On composition, part 27: Seeing ghosts

spiderweb with spider and dewdrops and background spiral
There appears to be, at least to me, a fundamental difference between how we view photographs and how we view ‘real life.’ It might say something interesting about our perceptions, but that’s a philosophical post for another time. When out someplace photogenic, for instance, we tend to notice certain things and yet entirely miss others, even when they fall within the frame of the photo that we’re taking. And we’re probably more alert to the details when we’re taking photos than otherwise. There’s a trait called “inattention blindness” that’s often very easy to demonstrate, with more than a couple of online videos showing how it works. From a photography standpoint, it’s how ‘photobombing’ can take place, where someone can show up in our photos because we never noticed them when taking the shot.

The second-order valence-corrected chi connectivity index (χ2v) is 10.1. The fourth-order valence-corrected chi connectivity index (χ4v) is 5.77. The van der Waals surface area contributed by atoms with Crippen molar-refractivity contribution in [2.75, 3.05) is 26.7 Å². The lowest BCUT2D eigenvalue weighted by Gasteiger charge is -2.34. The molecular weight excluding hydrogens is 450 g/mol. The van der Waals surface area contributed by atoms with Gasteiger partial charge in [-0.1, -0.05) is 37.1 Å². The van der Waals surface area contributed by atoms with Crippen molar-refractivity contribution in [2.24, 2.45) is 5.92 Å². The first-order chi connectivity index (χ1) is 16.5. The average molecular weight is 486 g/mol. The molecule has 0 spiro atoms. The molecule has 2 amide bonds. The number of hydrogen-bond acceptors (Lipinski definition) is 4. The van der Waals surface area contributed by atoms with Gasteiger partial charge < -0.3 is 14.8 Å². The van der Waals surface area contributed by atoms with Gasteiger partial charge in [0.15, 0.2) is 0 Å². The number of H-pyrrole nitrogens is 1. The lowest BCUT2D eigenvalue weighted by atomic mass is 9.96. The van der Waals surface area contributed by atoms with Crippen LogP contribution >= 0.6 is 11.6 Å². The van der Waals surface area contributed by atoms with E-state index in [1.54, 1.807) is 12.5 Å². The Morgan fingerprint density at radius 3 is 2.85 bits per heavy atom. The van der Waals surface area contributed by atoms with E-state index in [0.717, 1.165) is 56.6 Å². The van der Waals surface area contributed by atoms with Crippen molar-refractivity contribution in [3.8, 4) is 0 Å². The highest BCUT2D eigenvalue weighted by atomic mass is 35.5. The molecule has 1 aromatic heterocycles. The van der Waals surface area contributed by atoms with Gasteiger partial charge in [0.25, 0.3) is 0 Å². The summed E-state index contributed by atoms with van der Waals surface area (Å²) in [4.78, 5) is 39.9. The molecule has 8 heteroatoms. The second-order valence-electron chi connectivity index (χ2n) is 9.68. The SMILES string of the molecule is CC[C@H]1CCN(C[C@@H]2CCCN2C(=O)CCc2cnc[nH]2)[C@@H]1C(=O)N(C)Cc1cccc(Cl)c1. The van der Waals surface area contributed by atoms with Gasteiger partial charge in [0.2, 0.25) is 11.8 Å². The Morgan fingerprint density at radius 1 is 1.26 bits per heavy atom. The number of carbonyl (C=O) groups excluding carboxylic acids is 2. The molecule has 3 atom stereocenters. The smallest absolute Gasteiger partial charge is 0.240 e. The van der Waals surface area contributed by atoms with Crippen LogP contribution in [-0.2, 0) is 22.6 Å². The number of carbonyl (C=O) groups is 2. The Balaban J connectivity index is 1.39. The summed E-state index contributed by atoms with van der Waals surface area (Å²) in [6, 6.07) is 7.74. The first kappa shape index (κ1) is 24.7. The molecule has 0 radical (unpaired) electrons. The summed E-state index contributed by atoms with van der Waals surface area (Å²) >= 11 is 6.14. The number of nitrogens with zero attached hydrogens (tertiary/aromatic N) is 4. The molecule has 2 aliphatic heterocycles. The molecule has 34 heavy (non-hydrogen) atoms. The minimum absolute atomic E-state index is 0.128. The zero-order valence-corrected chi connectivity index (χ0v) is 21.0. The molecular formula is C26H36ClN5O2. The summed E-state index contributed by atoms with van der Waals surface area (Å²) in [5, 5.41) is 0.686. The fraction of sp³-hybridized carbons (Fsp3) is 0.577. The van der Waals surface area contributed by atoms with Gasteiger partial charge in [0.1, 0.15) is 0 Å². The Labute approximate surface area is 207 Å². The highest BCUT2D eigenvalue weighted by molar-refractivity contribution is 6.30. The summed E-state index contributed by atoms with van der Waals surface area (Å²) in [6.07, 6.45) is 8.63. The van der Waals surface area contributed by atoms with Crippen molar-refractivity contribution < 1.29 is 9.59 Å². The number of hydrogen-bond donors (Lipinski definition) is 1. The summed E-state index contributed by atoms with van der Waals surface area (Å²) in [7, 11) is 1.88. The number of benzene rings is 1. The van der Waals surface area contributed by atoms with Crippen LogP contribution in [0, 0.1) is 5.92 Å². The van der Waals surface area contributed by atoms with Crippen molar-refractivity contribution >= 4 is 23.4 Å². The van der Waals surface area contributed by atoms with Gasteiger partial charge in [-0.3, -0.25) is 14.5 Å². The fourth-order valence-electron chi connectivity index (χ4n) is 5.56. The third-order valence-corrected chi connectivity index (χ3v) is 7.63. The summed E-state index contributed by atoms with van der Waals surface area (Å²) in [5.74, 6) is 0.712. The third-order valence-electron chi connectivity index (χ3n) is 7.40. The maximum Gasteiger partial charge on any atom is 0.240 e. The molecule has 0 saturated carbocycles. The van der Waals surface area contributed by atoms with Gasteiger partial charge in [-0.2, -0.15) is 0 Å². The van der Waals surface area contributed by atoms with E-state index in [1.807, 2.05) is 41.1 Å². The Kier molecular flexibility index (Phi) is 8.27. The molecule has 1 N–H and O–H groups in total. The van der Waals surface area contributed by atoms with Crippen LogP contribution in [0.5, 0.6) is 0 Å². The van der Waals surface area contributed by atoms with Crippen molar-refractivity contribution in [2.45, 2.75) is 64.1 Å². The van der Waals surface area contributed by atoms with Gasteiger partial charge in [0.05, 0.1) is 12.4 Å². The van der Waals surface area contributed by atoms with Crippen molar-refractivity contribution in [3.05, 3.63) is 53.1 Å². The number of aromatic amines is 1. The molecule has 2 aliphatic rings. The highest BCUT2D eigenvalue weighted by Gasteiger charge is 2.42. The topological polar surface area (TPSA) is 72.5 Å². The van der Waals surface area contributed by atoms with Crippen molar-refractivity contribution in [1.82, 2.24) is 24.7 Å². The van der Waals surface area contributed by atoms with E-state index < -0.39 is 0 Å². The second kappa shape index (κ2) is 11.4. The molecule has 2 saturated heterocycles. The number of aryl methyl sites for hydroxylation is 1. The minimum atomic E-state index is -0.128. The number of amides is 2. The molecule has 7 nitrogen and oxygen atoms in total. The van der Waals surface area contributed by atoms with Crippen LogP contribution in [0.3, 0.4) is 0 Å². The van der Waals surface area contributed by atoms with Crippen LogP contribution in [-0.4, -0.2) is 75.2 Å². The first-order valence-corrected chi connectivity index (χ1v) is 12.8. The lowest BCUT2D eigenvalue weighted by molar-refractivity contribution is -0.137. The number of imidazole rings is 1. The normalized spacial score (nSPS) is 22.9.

variable reflections and framingWhen we view the photos themselves, however, we tend to see most of the details. I suspect this is because, in the open world, there’s too many individual objects to pay attention to, and we pick the ones that our brains tell us are important. There’s also undoubtedly the visual aspect, most especially of depth perception, where we focus on something in particular and other things, out of focus, just don’t attract our attention. A photo is just one object, however, and we tend to think of it as ‘complete’ – what’s in there is intended to be in there and thus has some importance to the scene, mood, idea, whatever. Depth is flattened, with distance and separation between elements lessened or even eliminated, so background trees can easily blend into foreground bushes. It’s something that I warn my students about routinely.